“Civilization,” said Mark Twain, “is a limitless multiplication of unnecessary necessaries.” A market economy seeks by ballyhoo to bamboozle consumers into buying things they neither need nor want, thus compelling them to sell their labor power as a means of paying for their purchases. Since our aim was liberation from the exploitation accompanying the sale of labor power, we were as wary of market lures as a wise mouse is wary of other traps.

So, does their simplicity strike you as beautifully appealing or appallingly spartan? Would you replace TV at night with storytelling, music-playing and/or dancing? Would you trade nearly all your stuff for just a bit more simplicity?

Friday, June 1, 2007

Happy Anniversary

Originally uploaded by paynehollow
Sometimes our life reminds me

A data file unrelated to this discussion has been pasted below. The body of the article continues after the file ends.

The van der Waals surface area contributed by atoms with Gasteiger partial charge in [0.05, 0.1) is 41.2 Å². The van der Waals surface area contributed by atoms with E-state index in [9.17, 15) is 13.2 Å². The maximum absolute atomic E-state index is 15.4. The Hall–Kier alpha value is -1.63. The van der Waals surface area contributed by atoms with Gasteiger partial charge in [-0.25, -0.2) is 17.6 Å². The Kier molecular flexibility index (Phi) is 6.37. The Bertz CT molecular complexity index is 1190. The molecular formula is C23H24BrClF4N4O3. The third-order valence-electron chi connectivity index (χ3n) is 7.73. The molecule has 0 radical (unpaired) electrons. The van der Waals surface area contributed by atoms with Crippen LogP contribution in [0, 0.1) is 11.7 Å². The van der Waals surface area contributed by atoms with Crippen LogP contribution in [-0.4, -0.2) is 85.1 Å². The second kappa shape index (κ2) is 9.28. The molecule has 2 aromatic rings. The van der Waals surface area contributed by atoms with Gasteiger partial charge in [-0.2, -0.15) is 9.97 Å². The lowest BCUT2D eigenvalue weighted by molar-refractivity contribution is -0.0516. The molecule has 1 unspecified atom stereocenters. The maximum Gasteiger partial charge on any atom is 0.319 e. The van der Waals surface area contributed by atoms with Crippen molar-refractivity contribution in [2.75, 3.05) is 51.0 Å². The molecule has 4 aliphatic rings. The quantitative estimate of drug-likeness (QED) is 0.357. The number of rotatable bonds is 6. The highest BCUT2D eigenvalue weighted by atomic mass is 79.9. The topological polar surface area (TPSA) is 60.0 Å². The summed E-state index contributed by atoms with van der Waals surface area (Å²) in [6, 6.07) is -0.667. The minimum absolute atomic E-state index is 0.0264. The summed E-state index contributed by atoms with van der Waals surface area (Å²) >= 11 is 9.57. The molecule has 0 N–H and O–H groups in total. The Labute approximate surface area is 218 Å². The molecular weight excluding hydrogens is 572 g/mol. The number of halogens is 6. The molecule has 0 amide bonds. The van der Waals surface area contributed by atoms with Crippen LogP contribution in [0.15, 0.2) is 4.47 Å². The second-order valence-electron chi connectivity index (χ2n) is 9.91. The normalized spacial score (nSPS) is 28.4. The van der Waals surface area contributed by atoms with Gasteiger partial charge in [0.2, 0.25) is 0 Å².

of a forest in which there is a graceful clearing
and in that opening a house,
an orchard and garden,
comfortable shades, and flowers
red and yellow in the sun, a pattern
made in the light for the light to return to.
The forest is mostly dark, its ways
to be made anew day after day, the dark
richer than the light and more blessed,
provided we stay brave
enough to keep on going in...

I give you what is unbounded, passing from dark to dark,
containing darkness: a night of rain, an early morning.
I give you the life I have let live for the love of you:
a clump of orange-blooming weeds beside the road,
the young orchard waiting in the snow, our own life
that we have planted in the ground...

Excerpted from Wendell Berry's The Country of Marriage

Happy Anniversary, Donna.